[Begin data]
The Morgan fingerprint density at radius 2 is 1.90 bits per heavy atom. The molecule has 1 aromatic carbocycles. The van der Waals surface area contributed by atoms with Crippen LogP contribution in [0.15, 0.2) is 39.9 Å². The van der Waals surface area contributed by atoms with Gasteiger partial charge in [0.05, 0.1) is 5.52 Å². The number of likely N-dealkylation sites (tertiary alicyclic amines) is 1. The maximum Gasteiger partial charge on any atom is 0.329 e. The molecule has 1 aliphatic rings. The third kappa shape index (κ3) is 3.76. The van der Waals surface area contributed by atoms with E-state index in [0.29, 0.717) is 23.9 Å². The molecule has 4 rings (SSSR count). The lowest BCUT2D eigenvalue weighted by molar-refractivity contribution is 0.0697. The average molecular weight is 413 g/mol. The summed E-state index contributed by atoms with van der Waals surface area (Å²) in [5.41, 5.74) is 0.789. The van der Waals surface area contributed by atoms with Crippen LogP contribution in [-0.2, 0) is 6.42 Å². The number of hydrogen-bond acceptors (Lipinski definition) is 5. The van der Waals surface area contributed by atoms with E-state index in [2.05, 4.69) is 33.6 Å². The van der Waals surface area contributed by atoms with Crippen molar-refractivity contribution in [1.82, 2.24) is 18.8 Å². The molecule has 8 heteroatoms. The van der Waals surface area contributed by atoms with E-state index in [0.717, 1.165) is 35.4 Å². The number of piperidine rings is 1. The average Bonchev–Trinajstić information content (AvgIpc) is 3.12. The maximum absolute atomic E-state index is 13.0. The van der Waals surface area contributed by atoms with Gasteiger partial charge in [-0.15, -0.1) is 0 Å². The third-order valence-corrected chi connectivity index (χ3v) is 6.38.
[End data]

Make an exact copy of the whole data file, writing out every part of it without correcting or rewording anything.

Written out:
The Morgan fingerprint density at radius 2 is 1.90 bits per heavy atom. The molecule has 1 aromatic carbocycles. The van der Waals surface area contributed by atoms with Crippen LogP contribution in [0.15, 0.2) is 39.9 Å². The van der Waals surface area contributed by atoms with Gasteiger partial charge in [0.05, 0.1) is 5.52 Å². The number of likely N-dealkylation sites (tertiary alicyclic amines) is 1. The maximum Gasteiger partial charge on any atom is 0.329 e. The molecule has 1 aliphatic rings. The third kappa shape index (κ3) is 3.76. The van der Waals surface area contributed by atoms with E-state index in [0.29, 0.717) is 23.9 Å². The molecule has 4 rings (SSSR count). The lowest BCUT2D eigenvalue weighted by molar-refractivity contribution is 0.0697. The average molecular weight is 413 g/mol. The summed E-state index contributed by atoms with van der Waals surface area (Å²) in [5.41, 5.74) is 0.789. The van der Waals surface area contributed by atoms with Crippen LogP contribution in [-0.2, 0) is 6.42 Å². The number of hydrogen-bond acceptors (Lipinski definition) is 5. The van der Waals surface area contributed by atoms with E-state index in [2.05, 4.69) is 33.6 Å². The van der Waals surface area contributed by atoms with Crippen molar-refractivity contribution in [1.82, 2.24) is 18.8 Å². The molecule has 8 heteroatoms. The van der Waals surface area contributed by atoms with E-state index in [0.717, 1.165) is 35.4 Å². The number of piperidine rings is 1. The average Bonchev–Trinajstić information content (AvgIpc) is 3.12. The maximum absolute atomic E-state index is 13.0. The van der Waals surface area contributed by atoms with Gasteiger partial charge in [-0.15, -0.1) is 0 Å². The third-order valence-corrected chi connectivity index (χ3v) is 6.38.